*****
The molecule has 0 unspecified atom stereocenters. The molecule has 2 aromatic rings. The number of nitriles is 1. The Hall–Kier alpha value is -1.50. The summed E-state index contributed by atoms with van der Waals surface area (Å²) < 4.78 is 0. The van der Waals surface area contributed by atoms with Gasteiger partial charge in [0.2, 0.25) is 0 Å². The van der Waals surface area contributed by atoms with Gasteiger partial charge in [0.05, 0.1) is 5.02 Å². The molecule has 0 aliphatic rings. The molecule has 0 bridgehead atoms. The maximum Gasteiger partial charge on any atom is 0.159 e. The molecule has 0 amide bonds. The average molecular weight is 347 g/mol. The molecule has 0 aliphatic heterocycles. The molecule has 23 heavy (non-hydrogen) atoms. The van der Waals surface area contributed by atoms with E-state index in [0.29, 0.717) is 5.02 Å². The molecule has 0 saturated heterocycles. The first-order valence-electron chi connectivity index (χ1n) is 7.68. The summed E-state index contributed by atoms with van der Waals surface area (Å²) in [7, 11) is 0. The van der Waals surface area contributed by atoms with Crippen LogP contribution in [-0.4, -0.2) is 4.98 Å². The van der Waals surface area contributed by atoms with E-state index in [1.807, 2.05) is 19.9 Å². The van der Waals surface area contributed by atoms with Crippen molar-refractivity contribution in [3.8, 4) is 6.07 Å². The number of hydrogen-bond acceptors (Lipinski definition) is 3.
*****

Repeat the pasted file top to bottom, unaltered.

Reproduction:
The molecule has 0 unspecified atom stereocenters. The molecule has 2 aromatic rings. The number of nitriles is 1. The Hall–Kier alpha value is -1.50. The summed E-state index contributed by atoms with van der Waals surface area (Å²) < 4.78 is 0. The van der Waals surface area contributed by atoms with Gasteiger partial charge in [0.2, 0.25) is 0 Å². The van der Waals surface area contributed by atoms with Gasteiger partial charge in [0.05, 0.1) is 5.02 Å². The molecule has 0 aliphatic rings. The molecule has 0 bridgehead atoms. The maximum Gasteiger partial charge on any atom is 0.159 e. The molecule has 0 amide bonds. The average molecular weight is 347 g/mol. The molecule has 0 aliphatic heterocycles. The molecule has 23 heavy (non-hydrogen) atoms. The van der Waals surface area contributed by atoms with E-state index in [0.29, 0.717) is 5.02 Å². The molecule has 0 saturated heterocycles. The first-order valence-electron chi connectivity index (χ1n) is 7.68. The summed E-state index contributed by atoms with van der Waals surface area (Å²) in [7, 11) is 0. The van der Waals surface area contributed by atoms with Crippen LogP contribution in [-0.4, -0.2) is 4.98 Å². The van der Waals surface area contributed by atoms with E-state index in [1.807, 2.05) is 19.9 Å². The van der Waals surface area contributed by atoms with Crippen molar-refractivity contribution in [3.8, 4) is 6.07 Å². The number of hydrogen-bond acceptors (Lipinski definition) is 3.